UNION STATION (CBSLA) — The Los Angeles County Metropolitan Transportation Authority is considering taxing ride share companies like Uber and Lyft in hopes of seeing less of them on the road, and more people taking trains and buses.

This comes after a 20 percent drop in Metro ridership over the last five years.

“One of the ways we could potentially reduce congestion is to make sure that Uber and Lyft are charging fares that are closer to their fare market value because right now they are underpricing their services,” said Joshua Schank, chief innovation officer at LA Metro.

On Thursday Metro’s board will vote whether to approve a study that would take a close look at Uber and Lyft’s impact.

Depending on the results, the transportation authority will consider various ways to tax the company such as a per ride fee.

“We don’t want people driving Ubers and Lyfts without any passengers, which happens a lot and causes more congestion. We want to encourage people to share rides and pool people within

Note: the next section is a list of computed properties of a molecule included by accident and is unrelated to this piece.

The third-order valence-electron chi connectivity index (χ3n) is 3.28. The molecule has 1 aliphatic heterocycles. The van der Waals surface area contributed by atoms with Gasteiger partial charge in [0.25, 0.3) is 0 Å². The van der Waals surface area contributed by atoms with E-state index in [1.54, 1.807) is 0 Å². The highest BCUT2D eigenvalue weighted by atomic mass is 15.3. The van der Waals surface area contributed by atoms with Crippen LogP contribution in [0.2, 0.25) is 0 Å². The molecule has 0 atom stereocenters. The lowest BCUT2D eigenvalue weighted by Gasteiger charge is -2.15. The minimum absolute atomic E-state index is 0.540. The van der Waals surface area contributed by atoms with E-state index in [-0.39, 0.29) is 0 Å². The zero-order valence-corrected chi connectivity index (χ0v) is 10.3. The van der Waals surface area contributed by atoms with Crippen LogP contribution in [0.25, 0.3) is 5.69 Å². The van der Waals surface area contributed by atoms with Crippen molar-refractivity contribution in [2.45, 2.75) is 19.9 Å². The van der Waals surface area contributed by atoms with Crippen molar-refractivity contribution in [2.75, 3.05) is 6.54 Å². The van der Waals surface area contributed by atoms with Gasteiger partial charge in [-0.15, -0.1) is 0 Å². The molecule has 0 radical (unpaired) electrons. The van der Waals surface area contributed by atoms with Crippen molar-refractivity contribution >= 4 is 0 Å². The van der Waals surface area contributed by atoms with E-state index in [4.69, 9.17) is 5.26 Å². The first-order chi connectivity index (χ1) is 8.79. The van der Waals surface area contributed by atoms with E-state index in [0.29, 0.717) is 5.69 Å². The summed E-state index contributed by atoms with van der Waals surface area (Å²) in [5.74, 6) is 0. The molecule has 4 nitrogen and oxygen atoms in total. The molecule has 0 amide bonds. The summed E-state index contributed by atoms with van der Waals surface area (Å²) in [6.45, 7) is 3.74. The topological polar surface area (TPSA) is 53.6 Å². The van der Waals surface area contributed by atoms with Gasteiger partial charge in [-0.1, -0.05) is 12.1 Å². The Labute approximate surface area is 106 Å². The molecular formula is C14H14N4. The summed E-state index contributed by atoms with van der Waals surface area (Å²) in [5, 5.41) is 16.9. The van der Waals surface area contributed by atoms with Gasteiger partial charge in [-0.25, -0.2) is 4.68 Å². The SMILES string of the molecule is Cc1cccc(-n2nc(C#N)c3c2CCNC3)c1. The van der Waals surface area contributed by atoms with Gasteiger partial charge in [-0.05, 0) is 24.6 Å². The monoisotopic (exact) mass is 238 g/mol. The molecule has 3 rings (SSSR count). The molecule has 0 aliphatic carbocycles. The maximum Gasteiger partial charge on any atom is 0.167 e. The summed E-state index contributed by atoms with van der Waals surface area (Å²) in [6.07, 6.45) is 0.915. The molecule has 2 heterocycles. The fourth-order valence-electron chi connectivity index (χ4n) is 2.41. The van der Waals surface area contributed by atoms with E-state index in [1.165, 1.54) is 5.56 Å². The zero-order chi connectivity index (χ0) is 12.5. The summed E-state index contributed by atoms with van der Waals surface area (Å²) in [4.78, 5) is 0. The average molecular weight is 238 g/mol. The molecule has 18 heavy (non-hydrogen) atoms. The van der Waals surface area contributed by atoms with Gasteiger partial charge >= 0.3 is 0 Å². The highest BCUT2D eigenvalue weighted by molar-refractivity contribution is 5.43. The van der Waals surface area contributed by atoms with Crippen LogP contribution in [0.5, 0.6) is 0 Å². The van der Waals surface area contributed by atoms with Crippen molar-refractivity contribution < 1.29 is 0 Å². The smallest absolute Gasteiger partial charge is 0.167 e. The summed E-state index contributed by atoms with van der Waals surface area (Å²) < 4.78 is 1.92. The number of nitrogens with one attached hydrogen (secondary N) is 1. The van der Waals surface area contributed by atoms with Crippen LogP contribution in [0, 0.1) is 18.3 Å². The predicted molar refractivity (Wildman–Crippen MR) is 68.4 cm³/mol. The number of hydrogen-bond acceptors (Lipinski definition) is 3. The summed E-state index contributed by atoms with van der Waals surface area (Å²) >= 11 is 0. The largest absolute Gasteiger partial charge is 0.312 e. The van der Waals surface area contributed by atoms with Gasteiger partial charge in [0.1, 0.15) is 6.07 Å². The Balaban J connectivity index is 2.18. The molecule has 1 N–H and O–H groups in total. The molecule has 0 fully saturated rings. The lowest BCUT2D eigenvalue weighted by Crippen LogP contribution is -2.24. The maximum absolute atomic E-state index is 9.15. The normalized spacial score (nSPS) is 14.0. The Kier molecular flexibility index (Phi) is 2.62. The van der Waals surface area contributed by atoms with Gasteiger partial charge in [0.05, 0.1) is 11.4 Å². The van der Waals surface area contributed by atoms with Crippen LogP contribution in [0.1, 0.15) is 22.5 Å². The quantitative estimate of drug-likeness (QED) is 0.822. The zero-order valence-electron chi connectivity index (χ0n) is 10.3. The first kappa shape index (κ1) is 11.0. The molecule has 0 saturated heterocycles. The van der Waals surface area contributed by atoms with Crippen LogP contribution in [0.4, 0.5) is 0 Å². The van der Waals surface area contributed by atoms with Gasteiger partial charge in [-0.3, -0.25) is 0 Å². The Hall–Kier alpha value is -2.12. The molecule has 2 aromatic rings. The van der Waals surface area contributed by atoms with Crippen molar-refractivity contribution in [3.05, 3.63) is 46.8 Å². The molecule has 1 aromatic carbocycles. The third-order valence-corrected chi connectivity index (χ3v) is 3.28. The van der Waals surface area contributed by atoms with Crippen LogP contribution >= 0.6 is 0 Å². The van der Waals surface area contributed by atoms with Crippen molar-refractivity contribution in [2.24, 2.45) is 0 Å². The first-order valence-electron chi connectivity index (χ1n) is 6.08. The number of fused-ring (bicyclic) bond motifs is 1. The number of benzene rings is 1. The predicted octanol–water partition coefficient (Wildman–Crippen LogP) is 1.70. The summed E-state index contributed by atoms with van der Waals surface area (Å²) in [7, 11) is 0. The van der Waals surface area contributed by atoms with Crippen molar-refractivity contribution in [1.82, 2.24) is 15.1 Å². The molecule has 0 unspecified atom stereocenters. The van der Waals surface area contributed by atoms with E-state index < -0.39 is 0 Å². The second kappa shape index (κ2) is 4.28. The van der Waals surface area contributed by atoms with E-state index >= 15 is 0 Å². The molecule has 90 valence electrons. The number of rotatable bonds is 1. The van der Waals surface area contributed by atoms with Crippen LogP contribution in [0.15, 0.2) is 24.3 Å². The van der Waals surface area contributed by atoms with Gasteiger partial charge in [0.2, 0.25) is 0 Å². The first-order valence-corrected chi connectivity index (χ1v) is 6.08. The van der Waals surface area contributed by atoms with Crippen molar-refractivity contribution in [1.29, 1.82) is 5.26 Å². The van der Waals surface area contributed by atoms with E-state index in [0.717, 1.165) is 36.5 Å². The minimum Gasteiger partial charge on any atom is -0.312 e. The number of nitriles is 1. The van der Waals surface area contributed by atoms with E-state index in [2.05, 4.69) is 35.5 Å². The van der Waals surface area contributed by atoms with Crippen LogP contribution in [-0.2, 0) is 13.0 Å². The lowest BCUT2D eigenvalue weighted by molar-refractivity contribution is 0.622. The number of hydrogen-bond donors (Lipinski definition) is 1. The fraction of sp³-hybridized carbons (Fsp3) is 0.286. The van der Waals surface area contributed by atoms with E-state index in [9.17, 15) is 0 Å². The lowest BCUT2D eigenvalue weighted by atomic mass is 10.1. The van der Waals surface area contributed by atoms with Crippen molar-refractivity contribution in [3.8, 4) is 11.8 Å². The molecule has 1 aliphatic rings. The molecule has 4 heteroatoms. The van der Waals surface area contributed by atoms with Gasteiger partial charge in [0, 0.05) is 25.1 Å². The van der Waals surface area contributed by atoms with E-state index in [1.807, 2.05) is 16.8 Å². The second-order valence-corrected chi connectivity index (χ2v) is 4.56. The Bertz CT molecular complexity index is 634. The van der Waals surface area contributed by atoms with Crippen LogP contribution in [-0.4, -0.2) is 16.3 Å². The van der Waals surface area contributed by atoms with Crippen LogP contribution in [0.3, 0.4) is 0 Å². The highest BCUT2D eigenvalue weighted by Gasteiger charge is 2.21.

Ubers and Lyfts so they are not just carrying one person,” said Schank.

“What goes through my head immediately is I’m wondering if I’m getting taxed or if the rider is getting taxed. Because if the rider is getting taxed, they are paying for the service so that’s on them if they want to use it or not. But if they want to tax me, it’s a little different because it’s work, my job,” said Uber driver Joe Hill.

CBSLA reached out to Uber and Lyft. In a statement, Uber said “while we support evidence-based solutions designed to reduce congestion, we would caution against singling out specific services in ways that could limit choice and transportation costs.”

The earliest a tax would be set in motion is late next year and if everything goes according to Metro’s plan, toll and congestion pricing for all other drivers would be implemented around the same time.

Comments (3)
  1. There is more than one reason public transportation ridership is going down… Perhaps making Public Transit, safer, cleaner, more convenient, more reliable, etc could also help ridership. Here in the Baltimore area, public transit is none of theses!